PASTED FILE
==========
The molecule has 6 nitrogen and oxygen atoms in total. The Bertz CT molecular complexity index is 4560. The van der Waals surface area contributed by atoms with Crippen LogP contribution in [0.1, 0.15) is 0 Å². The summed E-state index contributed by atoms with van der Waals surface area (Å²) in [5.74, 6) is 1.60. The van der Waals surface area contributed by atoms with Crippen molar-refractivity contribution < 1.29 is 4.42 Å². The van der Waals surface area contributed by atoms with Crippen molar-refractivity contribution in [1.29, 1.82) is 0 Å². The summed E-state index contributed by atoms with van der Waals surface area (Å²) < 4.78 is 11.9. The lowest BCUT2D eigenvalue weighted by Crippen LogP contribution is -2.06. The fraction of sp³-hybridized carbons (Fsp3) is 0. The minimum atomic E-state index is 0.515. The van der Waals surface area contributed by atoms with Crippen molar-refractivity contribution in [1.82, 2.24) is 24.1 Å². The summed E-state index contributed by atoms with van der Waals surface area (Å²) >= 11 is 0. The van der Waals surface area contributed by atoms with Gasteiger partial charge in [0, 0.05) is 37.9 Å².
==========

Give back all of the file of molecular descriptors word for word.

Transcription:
The molecule has 6 nitrogen and oxygen atoms in total. The Bertz CT molecular complexity index is 4560. The van der Waals surface area contributed by atoms with Crippen LogP contribution in [0.1, 0.15) is 0 Å². The summed E-state index contributed by atoms with van der Waals surface area (Å²) in [5.74, 6) is 1.60. The van der Waals surface area contributed by atoms with Crippen molar-refractivity contribution < 1.29 is 4.42 Å². The van der Waals surface area contributed by atoms with Crippen molar-refractivity contribution in [1.29, 1.82) is 0 Å². The summed E-state index contributed by atoms with van der Waals surface area (Å²) < 4.78 is 11.9. The lowest BCUT2D eigenvalue weighted by Crippen LogP contribution is -2.06. The fraction of sp³-hybridized carbons (Fsp3) is 0. The minimum atomic E-state index is 0.515. The van der Waals surface area contributed by atoms with Crippen molar-refractivity contribution in [1.82, 2.24) is 24.1 Å². The summed E-state index contributed by atoms with van der Waals surface area (Å²) >= 11 is 0. The van der Waals surface area contributed by atoms with Gasteiger partial charge in [0, 0.05) is 37.9 Å².